Hide-N-Seek IoT Botnet Starts Infecting Database Servers

Hide ‘N Seek (HNS), an IoT botnet known for infecting home routers, IP cameras and digital video recorders, has recently started compromising NoSQL database servers.

HNS was discovered by researchers from antivirus firm Bitdefender in January and stood out among other IoT threats due to its use of peer-to-peer communications and its attempt to gain persistence on infected devices.

Most IoT devices have a read-only file system and just a writable configuration file. Because of this, malware programs that infect such devices are wiped at reboot and need to be reinstalled by attackers.

HNS was the first IoT botnet to attempt persistence, but it was using a rudimentary technique that likely didn’t work on a lot of devices. By comparison, the recently discovered VPNFilter malware uses a much more reliable method of surviving reboots, making it more dangerous and sophisticated.

That said, HNS’ creators are continuously improving their malware. According to new research by Qihoo 360’s Netlab team, the botnet has recently added new remote code execution exploits to its arsenal for AVTECH webcams, Linksys routers, the Java AUGUR Web Server (JAWS), Apache CouchDB and OrientDB.

“In particular, with the added support of OrientDB and CouchDB database servers, HNS is no longer just an IoT botnet, but a cross-platform botnet now,” the Netlab researchers said in a blog post.

The botnet scans IP addresses on five primary ports: 80 (HTTP), 8080 (HTTP), 2480 (OrientDB), 5984 (CouchDB) and 23 (Telnet). Both OrientDB and CouchDB are NoSQL-style database stores and the reason for infecting these servers might be cryptocurrency mining. The Netlab researchers observed a cpuminer component that’s still in development.

The botnet has also gained a third method for discovering P2P peers, in addition to the two it was using when it was discovered by Bitdefender. The malware now comes with a hardcoded list of 171 peers that it will try to interact with during the initial check-in process.

For the internet scanning component that’s used to find new victims, HNS uses code borrowed from the infamous Mirai IoT botnet whose source code was leaked on the internet in 2016.

Giving its continued development, new exploit additions and P2P architecture, HNS is likely to remain a threat for some time to come.

“P2P-like botnets are hard to take down,” the Netlab researchers warned.

WordPress 4.9.7 Fixes Publicly Disclosed File Deletion Vulnerability

The WordPress team has released version 4.9.7 of the popular content management system, fixing a flaw that could allow low-privileged accounts to delete arbitrary files from web servers.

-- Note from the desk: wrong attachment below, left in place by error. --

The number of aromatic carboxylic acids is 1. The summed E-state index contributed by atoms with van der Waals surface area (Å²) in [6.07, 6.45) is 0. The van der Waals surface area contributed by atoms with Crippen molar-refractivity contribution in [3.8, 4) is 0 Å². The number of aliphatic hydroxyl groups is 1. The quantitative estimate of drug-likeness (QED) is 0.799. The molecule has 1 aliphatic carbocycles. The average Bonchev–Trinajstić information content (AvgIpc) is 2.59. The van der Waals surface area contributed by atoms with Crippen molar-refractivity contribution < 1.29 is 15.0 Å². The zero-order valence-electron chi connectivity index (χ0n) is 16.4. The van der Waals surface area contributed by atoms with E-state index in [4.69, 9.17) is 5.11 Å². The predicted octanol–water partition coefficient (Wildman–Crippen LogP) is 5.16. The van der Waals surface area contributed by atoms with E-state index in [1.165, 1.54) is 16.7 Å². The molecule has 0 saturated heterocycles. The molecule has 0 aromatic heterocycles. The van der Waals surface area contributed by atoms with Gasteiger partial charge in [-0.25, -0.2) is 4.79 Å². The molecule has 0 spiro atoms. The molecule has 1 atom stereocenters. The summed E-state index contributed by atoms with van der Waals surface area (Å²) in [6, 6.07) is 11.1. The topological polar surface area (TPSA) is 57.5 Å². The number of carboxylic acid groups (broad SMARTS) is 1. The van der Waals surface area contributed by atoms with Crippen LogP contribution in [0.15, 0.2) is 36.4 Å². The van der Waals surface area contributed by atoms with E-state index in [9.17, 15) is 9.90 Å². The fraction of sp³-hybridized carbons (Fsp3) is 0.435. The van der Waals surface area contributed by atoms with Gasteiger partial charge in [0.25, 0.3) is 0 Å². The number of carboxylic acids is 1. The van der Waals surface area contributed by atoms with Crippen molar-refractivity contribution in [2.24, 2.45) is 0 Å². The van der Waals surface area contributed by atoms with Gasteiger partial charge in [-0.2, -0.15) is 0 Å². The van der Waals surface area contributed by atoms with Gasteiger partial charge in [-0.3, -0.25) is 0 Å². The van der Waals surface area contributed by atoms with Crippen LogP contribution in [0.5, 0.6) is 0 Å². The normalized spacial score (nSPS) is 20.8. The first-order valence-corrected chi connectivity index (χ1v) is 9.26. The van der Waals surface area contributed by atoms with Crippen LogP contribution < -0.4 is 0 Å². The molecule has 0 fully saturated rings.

The vulnerability was publicly disclosed at the end of June by researchers Slavco Mihajloski and Karim El Ouerghemmi after they privately reported it to the WordPress developers seven months ago, yet it remained unfixed.

The reason for the lack of action from the WordPress team for such a long time might be that, to exploit the vulnerability, attackers need access to an account with the permission to upload media files. That’s not necessarily difficult to achieve for attackers, especially on news sites or blogs that have multiple users with the Author privilege who could be targeted.

“Exploiting the vulnerability grants an attacker the capability to delete any file of the WordPress installation (+ any other file on the server on which the PHP process user has the proper permissions to delete),” the two researchers said in their original report. “Besides the possibility of erasing the whole WordPress installation, which can have disastrous consequences if no current backup is available, an attacker can make use of the capability of arbitrary file deletion to circumvent some security measures and to execute arbitrary code on the webserver.”

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Lucian Constantin

Lucian has been covering computer security and the hacker culture for almost a decade, his work appearing in many technology publications including PCWorld, Computerworld, Network World, CIO, CSO, Forbes and The Inquirer. He has a bachelor's degree in political science, but has been passionate about computers and cybersecurity from an early age. Before he chose a career in journalism, Lucian worked as a system and network administrator. He enjoys attending security conferences and delving into interesting research papers. You can reach him at lucian@constantinsecurity.com or @lconstantin on Twitter. For encrypted email, his PGP key's fingerprint is: 7A66 4901 5CDA 844E 8C6D 04D5 2BB4 6332 FC52 6D42

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